Technically speaking, I suppose my superpower is invisibility, but I like to think of myself as just a hard-working thief. Like many of you, only blessed with a special gift. Dottie calls me a klepto, and she should know. I’ve never seen a girl steal so much. Feels good to hear it from somebody at the top of her game, though.
Fun fact: As with super strength, some people have a genetic propensity toward invisibility, but it’s an attribute that can be developed in almost all humans. This I know to be true. At 6-foot-10, my buddy Tiny once could be spotted in any crowd, and even he learned to fade out.
Coming from a big family definitely helps. The youngest of seven, there is no photographic record of me as a child. Teachers used to think I was one of my older brothers, repeating a grade. That’s when I began to understand that I had the power. It wasn’t all that much of a jump to disappearing entirely. It’s this sensation of spreading yourself as thin as paper — some people visualize, I don’t — a gentle feeling, almost tender. Next thing you know, you’re not there.
In those early moments, my first few times, before I went permanent, my thought was to do things like change my grades, and futz with the DMV records so I could drive at 11 years old. That was when I realized the second truth: You only get busted if you draw attention to yourself. You can get away with almost anything on people, including invisibility, if you just don’t disrupt their work flow.
Example: A kid in the dumb class suddenly gets A’s. He has to be moved up to smart class. That means paperwork, that means — at some point — they’ll want to see him. But if that same dumb kid isn’t on the school roster anymore, well that’s no worry because, well, was he ever there? I mean, how can he be Principal Smith’s problem when he wasn’t registered? It’s easier to discount the kid.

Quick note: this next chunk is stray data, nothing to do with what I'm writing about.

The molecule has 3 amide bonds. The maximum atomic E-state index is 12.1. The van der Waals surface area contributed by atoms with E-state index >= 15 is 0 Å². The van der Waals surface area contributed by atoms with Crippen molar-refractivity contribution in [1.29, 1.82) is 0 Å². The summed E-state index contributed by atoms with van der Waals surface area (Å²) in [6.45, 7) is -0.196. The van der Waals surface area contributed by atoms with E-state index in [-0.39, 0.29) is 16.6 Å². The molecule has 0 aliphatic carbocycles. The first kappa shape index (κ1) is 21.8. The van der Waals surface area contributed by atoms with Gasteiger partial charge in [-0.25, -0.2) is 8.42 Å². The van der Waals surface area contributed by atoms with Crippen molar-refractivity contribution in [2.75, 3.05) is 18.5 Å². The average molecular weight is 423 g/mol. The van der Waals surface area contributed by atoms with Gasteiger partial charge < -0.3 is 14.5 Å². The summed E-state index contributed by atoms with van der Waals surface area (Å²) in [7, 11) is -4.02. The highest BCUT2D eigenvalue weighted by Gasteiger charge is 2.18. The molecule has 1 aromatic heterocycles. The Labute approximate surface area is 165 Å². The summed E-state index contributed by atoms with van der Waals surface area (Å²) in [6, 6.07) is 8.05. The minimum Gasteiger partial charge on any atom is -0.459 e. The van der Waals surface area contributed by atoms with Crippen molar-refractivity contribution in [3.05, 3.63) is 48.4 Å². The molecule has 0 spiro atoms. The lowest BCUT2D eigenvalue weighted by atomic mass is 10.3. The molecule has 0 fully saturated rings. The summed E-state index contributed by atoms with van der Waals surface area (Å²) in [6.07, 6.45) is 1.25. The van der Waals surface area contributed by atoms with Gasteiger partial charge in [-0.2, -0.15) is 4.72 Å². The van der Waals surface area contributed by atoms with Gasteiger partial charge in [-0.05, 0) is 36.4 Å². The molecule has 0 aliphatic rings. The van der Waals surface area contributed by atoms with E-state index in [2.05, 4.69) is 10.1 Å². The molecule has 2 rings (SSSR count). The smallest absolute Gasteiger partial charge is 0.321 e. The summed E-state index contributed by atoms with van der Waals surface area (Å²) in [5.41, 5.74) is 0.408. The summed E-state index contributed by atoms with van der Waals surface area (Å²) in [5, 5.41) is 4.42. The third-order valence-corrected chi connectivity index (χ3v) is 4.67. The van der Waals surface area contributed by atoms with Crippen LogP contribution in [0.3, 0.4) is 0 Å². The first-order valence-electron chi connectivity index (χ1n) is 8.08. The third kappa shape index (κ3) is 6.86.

I guess that’s my big point. The whole momentum of the system wants to flow one way, toward our non-existence. We’re just rolling with that. Only show-offs mess up the flow. Myself, I just let disappearing happen. Turns out, I hardly had to do anything at all and now I’m so much happier.
The last truth is that there is a small army of us. We can spot each other, naturally. Sometimes we even work together, like the other night when we hit the big department store. It’s as simple as disabling the alarm on one door and waiting until the place closes. I only needed extra people for everything I had to carry: clothes, high-end chocolates, appliances. We didn’t ransack the joint — remember, workflow — but we’re all cool with helping each other out once in a while.
I took all the stuff I got from the store downtown and bounced to a small — but, I have to say, increasingly well-appointed — abandoned place at the edge of town. Dottie visits, and we get along, but invisibles aren’t about creating some sort of utopian community. A healthy dislike for community is what got us here in the first place.
John Affleck wrote an autobiography when he was 8 years old. Not much had happened, and the story wasn’t very good. He has since gotten better at writing, having won awards both as a journalist and as a journalism professor. He’s also tried his hand at commentary, memoir and short fiction. A collection of short stories, Winning and Losing, was published online by Great Jones Street in 2016. Affleck splits his time between central Pennsylvania and upper Manhattan.